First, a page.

Sunday we were supposed to have two games. We actually skipped the first one, the Harry Potter miniatures game because the game just costs too much, so it wasn’t really worth the demo. We should have known because it was a miniatures game. But we did play in a win a box game with the new expansion for Marvel Legendary. That was a fun time, and I really liked the expansion. The most interesting part was that we were the only two people there, so that meant that one of us was winning the expansion, and with having spent $8 total between the two tickets, my friend who has collected most of Marvel Legendary, was able to get the game at a very discounted price. The expansion itself was a lot of fun, and we flew through the game, but just ran out of time at the end before dealing the killing blow, not because we were losing, but because we got started a bit late while seeing if other people would show up.
Overall, I think we planned out basically the perfect amount of gaming and events. With the Harry Potter Miniatures Game, I think that it would have been fun, but our Sunday would have felt a bit full. When we go back in the future, I think we’ll want to keep ourselves as busy as we were this time. A good balance of having things to do, but as you’ll learn in the next article, there is a lot to see and do on the dealer floor.
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I think that this idea can be used as a campaign or as a one shot, depending on what you want to do with it. When using iconic monsters like werewolves, vampires, and other classic monsters, you can always turn it into a one off …
The alignments are interesting because, in the middle you have this state of both being neutral on the good and evil axis and the law and chaos axis. And I don’t know that I have the greatest grasp on what this true neutral position is …
Neutral is an interesting position to talk about when it comes to Dungeons and Dragons characters. I mainly have a harder time nailing down what I think it is and how you use it in role playing.
I think, the best way that I can describe neutral is that you’re going to do the best option in a given situation based off of the other part of your alignment. So a neutral good character is going to do what they perceive as the best option after they’ve thought about it. Neutral is going to lean away from the impulsive that you can get with both Chaotic and Lawful alignments. In the case of a neutral good character, if they are in a just land, they are going to appear fairly lawful, because the laws are just. However, they aren’t basing their decision off of the law being there, they are basing off of what they believe to be good in the given situation.
This is going to create a more introspective character, which is going to be better for a character who is less combat focused. The martial classes like fighter and barbarian aren’t going to be the best fits. And as normal, classes like rogue and warlock which can have a more chaotic bent to them, don’t fit the easiest. With that said, any class can be any alignment. I think the two classes that I would lean towards playing Neutral Good would be Druid and Monk.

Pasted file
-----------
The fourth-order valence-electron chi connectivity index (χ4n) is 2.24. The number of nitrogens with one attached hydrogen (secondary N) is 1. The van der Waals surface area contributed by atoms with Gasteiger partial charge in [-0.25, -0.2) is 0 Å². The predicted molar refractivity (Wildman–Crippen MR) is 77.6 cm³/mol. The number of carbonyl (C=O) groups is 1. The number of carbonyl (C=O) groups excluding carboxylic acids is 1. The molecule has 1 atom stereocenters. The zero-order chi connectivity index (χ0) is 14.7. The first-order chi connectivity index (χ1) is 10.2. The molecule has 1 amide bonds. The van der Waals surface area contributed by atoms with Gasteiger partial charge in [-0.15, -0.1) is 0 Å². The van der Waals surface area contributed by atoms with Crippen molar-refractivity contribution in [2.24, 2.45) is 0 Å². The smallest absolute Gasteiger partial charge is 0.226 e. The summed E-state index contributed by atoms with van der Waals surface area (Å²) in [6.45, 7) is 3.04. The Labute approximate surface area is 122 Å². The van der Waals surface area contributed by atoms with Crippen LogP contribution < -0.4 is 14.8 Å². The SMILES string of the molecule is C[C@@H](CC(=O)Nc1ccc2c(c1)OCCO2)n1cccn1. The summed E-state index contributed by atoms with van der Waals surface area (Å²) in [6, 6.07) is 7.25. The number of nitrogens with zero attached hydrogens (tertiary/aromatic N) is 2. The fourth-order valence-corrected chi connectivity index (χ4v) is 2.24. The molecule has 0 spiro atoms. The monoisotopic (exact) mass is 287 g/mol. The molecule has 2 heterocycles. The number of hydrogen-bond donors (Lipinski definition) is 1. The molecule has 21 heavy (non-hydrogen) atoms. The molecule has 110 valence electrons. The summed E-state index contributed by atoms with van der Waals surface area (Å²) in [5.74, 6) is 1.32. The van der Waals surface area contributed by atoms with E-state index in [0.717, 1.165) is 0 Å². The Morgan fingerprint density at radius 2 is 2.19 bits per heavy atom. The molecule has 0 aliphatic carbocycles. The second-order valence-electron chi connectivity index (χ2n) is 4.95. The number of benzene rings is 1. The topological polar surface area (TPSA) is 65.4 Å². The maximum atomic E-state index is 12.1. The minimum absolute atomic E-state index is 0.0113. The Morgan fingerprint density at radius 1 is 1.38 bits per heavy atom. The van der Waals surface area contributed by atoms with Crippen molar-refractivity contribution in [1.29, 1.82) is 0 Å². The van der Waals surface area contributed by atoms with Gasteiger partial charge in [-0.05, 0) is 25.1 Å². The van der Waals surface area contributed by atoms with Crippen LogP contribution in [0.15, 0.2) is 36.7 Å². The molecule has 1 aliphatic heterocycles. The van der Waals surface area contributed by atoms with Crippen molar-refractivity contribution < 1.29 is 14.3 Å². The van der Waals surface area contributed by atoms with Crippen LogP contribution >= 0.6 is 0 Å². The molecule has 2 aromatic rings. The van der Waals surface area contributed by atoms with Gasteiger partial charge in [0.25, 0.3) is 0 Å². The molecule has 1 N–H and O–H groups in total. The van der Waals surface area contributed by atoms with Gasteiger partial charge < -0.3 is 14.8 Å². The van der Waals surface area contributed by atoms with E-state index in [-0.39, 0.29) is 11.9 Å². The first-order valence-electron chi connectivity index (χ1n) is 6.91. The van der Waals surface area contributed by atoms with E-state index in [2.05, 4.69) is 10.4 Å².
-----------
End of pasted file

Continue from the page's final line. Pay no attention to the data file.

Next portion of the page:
For me, both the Druid and the Monk classes are those more focused on the long view of things. The druid is surrounded by nature which is going to do what is good for it, and when looking at how long a tree can live and how unchanging mountains are, a druid will take a longer view and more of a loo at what is good. And they are not just going to look at the good for the people living in the land, but also of the land itself. A monk has meditation and that calm and martial arts sort of feeling for their play style. While they can go out with a rush of action and hit you a lot, it seems more like their traditions are built around the discipline of learning those skills versus using them, so again it fits with that long view of figuring out what is good before taking any action.
Let’s look a little bit back at some of them that are less ideal? How could you make a fighter into a lawful good character? I think that it is not that difficult because you would have the jaded soldier who thought that the laws of the land were good, but then saw violence done in the name of those laws against those who were only guilty of not being from that land. While they understand that the sword can be a tool of justice, they weigh it out to determine if using the sword is going to be the just option and the good option or if there is another way. And while they might not themselves know how to do the other option or at least do it well, they can know that the sword is not the right option. The rogue is also fairly easy, because they can have a Robin Hood sort of mindset. They will only ever steal from someone that they know is evil. And they will only do so to improve the state of the common folk who are being oppressed, and not for their own riches.
Now, you still need to tie those things into why you’d go adventuring. Even the monk and druid. Generally you have to threaten something that they think is good. For a druid that might be their grove. For a fighter that might be a people that they see as innocents. If I were to play a neutral good character that would be the direction that I’d lean into it anyways. I’m sure that there are other ways to play a neutral good character that I haven’t mentioned yet.
If you have some interesting ideas for playing a neutral good character, leave them in the comments below. If you have played one, let me know how you did that, and what the story of your character was.
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Alright, we’re going to take that character creation to the next level. The first level, 101, is the very basic that you need to do. I go into details in the post on what those three things are, but to recap:1. Make a character that …
I decided it was time to jump back into some D&D topics, and I wanted to try something a little bit different, instead of just dispensing advice, I wanted to go through the process of building out a campaign that I may (or may not) …